DeKALB – Shaylee Hester and her DeKalb Chamber of Commerce Leadership Academy 2020 graduates are hosting a new community event Saturday in the name of belonging.
The inaugural DeKalb County Culture Celebration runs from 11 a.m. to 6 p.m. at Hopkins Park in DeKalb, near the Dee Palmer Band Shell.
The free festival is open to all in the community and anyone who wants to learn more about their neighbors and embrace the different cultures that make DeKalb unique, said Hester, who works as marketing and development coordinator for Opportunity House.
A live music lineup at the bandshell will feature the Klong Yao Thai Music Ensemble from 11:30 a.m. to 12:15 p.m., Mira Silva from 12:45 p.m. to 1 p.m. and Arcomusical presents “um, dois, três!” from 2 to 2:45 p.m. Northern Illinois University’s Banda group will perform from 3:30 to 4:15 p.m., and the Northern Black Choir will perform from 4:45 to 5:30 p.m.
DJ Toxic with Behind the Beats Productions will play music from around the world throughout the day.
Jerk Fuzion will offer Jamaican cuisine from 1 to 6 p.m., and a variety of cultural booths will be on hand to help participants learn more. Included will be the Northern Illinois University Latino Resource Center, DeKalb Public Library, NIU Bangladeshi Students, NIU Muslim Student Association, Belonging DeKalb, NIU Center for Black Studies and NIU Center for Southeast Asian Studies.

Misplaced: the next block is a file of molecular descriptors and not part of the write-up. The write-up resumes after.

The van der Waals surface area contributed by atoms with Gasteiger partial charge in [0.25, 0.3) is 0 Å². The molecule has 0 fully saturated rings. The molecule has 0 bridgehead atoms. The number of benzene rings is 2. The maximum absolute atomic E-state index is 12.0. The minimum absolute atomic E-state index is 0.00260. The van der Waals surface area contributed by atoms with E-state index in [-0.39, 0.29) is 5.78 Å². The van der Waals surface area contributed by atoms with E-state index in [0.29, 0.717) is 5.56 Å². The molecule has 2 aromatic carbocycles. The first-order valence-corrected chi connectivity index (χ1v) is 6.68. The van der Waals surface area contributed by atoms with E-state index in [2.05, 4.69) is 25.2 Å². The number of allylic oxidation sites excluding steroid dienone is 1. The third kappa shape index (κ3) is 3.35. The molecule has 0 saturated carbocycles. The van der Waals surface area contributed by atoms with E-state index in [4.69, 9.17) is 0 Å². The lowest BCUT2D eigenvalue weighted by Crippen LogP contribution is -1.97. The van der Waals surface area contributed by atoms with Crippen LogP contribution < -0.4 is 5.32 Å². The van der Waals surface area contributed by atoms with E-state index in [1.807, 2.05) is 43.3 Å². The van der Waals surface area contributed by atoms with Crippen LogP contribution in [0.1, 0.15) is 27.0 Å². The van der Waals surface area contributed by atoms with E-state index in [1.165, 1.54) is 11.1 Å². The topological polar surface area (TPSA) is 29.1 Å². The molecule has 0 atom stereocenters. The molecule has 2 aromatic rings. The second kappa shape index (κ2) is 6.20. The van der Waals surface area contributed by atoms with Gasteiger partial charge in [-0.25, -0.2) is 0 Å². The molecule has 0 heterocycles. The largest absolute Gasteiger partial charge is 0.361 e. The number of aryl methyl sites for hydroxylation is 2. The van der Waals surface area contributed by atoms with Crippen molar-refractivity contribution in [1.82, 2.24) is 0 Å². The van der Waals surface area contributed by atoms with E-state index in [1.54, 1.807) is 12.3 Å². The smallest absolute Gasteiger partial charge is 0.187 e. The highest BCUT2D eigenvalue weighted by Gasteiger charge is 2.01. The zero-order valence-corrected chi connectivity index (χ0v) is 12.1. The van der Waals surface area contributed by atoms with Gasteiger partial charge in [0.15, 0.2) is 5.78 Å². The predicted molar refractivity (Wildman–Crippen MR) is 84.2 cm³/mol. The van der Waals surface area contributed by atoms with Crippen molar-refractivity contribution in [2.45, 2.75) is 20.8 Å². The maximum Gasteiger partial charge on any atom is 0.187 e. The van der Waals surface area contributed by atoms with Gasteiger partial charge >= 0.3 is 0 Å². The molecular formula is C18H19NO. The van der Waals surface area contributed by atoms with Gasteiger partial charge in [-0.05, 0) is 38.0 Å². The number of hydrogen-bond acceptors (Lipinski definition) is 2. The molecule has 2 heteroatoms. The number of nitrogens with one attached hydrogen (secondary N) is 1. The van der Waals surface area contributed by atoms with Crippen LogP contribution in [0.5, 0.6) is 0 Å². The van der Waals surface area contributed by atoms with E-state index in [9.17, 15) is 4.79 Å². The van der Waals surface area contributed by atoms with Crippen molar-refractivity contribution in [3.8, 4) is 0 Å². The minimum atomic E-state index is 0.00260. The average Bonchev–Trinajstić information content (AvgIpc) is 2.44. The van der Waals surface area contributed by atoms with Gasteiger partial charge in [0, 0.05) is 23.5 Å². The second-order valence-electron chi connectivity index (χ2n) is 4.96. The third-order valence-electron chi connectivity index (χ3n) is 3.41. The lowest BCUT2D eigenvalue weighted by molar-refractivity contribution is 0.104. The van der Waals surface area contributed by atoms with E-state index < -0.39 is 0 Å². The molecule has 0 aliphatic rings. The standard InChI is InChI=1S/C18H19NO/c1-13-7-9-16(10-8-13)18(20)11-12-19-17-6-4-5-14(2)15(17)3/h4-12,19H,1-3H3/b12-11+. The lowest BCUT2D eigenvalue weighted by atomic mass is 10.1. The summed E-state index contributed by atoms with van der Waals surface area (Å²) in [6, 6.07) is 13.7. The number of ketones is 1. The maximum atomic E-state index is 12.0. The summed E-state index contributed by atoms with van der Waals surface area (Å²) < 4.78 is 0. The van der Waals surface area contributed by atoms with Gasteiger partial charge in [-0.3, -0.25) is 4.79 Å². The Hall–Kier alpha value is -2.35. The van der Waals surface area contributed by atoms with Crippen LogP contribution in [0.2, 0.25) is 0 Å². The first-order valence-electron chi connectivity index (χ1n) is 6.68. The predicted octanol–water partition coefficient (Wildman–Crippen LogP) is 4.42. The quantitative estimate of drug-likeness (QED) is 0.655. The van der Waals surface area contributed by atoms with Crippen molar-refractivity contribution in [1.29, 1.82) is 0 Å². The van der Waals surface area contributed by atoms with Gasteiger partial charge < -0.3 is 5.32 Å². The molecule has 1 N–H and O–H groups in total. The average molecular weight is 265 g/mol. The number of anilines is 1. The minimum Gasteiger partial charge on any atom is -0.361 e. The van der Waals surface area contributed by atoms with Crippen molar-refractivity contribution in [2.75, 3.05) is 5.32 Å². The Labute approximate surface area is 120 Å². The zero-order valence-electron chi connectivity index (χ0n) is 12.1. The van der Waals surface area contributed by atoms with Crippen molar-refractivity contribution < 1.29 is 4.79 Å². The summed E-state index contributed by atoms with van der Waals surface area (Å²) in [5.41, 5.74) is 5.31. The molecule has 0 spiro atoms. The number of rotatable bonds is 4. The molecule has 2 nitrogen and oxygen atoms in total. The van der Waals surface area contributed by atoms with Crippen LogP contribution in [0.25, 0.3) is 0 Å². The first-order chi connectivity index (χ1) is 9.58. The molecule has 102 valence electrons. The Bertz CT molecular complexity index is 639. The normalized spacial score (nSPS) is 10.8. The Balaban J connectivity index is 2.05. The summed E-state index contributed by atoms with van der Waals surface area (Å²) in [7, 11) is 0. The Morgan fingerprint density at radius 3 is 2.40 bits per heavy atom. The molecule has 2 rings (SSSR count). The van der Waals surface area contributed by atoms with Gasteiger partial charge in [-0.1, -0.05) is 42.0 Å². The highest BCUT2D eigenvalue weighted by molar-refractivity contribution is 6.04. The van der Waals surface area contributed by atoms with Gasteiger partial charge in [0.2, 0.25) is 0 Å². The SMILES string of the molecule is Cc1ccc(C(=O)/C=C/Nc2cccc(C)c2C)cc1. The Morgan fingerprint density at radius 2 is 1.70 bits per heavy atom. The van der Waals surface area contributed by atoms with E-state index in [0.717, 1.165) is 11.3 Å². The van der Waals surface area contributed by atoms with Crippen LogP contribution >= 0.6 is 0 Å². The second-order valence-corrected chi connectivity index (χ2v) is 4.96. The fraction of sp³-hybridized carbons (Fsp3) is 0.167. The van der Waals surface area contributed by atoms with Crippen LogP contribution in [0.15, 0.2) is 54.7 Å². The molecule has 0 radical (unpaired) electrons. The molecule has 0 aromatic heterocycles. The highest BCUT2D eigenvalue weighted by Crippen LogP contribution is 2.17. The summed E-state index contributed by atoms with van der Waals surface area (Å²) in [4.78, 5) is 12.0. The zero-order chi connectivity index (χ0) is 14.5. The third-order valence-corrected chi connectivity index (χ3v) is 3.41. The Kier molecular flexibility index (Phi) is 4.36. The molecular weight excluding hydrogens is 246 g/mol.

Shaw Media editor Kelsey Rettke spoke to Hester about the event.
Rettke: Tell me how an idea for a local festival celebrating different cultures in DeKalb came about?
Hester: I am actually half Black and half Asian, and I grew up in DeKalb. I am a townie and growing up with that background I really understood the importance of feeling a sense of belonging in the community you live in. That’s where my passion for this project started.
Rettke: What’s your hope for people who come to the festival? What do you want them to get out of it?
Hester: I really want to form an event that allows the community to come together regardless of background, ethnicity or where you came from. It’s a chance to get us to know each other more. Because I do feel like your culture is a very big part of who you are. Like I said, to just really better understand those who live within our community, break down walls through greater understanding.
Rettke: How did your experience going through the chamber’s 2020 Leadership Academy help inform how you took this project on?
Hester: Leadership Academy has taught me that I have the power to create change. Leadership Academy has allowed me to build many great connections, and I have had the opportunity to learn from them, and they inspire me to be a leader like them.